Big Night for Disney with two-pic pact

'Woods' to be first film under agreement

After scaring up more than a billion dollar worldwide gross for Disney with “The Sixth Sense,” “Unbreakable” and “Signs,” writer-director M. Night Shyamalan has made a deal for two more pics with the studio.

The first pic will be “The Woods,” a thriller to star Ashton Kutcher, Joaquin Phoenix and Kirsten Dunst. Scott Rudin and Sam Mercer will produce and shooting will begin in October in Philadelphia for a summer 2004 release.

Set in 1897, “The Woods” tells the story of a close-knit community with a mythical race of creatures residing in the woods around them.

The deal was made by Buena Vista Motion Pictures Group prexy Nina Jacobson and Dick Cook, chairman of Walt Disney Studios. While Disney long had a reputation for being so hard on directors that they couldn’t wait to make films elsewhere, the double feature deal with Shyamalan may be a sign that has changed.

Repeat biz

Jacobson and Cook also are doing repeat business with directors Wes Anderson and John Lee Hancock. In addition Joel and Ethan Coen are directing Tom Hanks starrer “The Ladykillers” and Chris Nolan will direct “The Prestige” for the studio after he finishes the next “Batman” film at Warner Bros.

“There is no more accurate report card of how we’re doing as a studio than our ability to command repeat business from our filmmakers,” Jacobson said. “Night has been one of the most important relationships we have, and it is comforting that we can look down the road at two movies, rather than have to negotiate all over again.”

Jacobson wouldn’t comment on deal terms, but Shyamalan’s UTA reps clearly brokered a deal that calls for eight-figures for each picture against gross participation, since that was the construct of the past two pics Disney snapped up preemptively. It had long been rumored that Shyamalan would make his next film for the studio, and Jacobson said they’d pre-negotiated a pact on condition that she and Cook liked the script.

“It came on Mother’s Day, and while I consider motherhood to be the greatest blessing of that day, the script was a close second,” she said. “I’d say the time lapse between us reading the script and greenlighting the movie was 45 seconds.”

Shyamalan said that he could conceivably make a movie elsewhere between “The Woods” and the second Disney project if another studio offered him an irresistible book adaptation. He considered it likely that he’ll go right back to work in an environment he feels comfortable in. He already has sketched out what the followup film will be, but wouldn’t divulge it.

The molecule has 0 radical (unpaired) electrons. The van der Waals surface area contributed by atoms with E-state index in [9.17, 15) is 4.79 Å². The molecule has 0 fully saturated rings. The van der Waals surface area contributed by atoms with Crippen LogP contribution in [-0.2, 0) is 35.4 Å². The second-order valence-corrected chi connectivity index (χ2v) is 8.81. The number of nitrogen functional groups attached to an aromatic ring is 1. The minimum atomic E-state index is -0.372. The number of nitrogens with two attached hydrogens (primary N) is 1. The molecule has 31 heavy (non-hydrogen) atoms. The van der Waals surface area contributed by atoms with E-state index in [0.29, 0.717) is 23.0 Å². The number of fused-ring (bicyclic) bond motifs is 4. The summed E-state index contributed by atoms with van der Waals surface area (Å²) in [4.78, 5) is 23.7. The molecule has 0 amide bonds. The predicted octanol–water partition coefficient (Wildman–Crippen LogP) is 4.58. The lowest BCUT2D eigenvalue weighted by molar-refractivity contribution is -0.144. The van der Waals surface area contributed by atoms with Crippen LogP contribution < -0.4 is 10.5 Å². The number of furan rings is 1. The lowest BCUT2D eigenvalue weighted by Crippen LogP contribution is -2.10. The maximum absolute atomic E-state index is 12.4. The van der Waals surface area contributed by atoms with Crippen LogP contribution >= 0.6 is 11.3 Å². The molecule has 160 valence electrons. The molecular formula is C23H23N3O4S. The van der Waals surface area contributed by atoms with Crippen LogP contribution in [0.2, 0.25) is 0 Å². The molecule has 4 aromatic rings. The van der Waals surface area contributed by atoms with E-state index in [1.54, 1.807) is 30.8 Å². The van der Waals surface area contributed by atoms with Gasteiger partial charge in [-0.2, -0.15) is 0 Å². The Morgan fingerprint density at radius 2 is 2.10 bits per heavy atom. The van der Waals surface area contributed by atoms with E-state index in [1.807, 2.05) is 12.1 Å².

“I enjoy having input on every part of the process of making my movies, from release dates to marketing and what will appear on the poster,” Shyamalan said. “Even when I’m writing, I’m thinking about how to sell the movie and before I’d finished ‘Signs’ I was telling them that we should put crop circles on the poster. They listen and I trust them.”

Shyamalan wouldn’t say what will be on the poster of “The Woods,” but it might well be faces younger than the ones normally populating his thrillers. He wrote one role specifically for his “Signs” star Phoenix, whom he called “The leader of the pack from his generation of actors.” He wrote the lead with Dunst in mind, because, he said, “She has such chops and energy and is so much fun to watch.”

Casting Kutcher is the big surprise. Though he’s been in hits, he almost always plays a loveable goofball. “I had a gut feeling about using him in a serious role, much the way I did with Donnie Wahlberg in ‘The Sixth Sense,’ ” Shyamalan said. “There’s a period element to this one, and it’s a lot more romantic than my other films.”

Fiscal savvy

Shyamalan said that the film’s budget should be a bit less than “Signs.” Cook said the director’s fiscal savvy makes the relationship is a welcome relief.

“He’s extraordinarily responsible and his planning process is so thorough that you know he will not be running by the seat of his pants,” Cook said. “You could see 10 pages into his script how well thought out everything was. He is a studio executive’s dream.”

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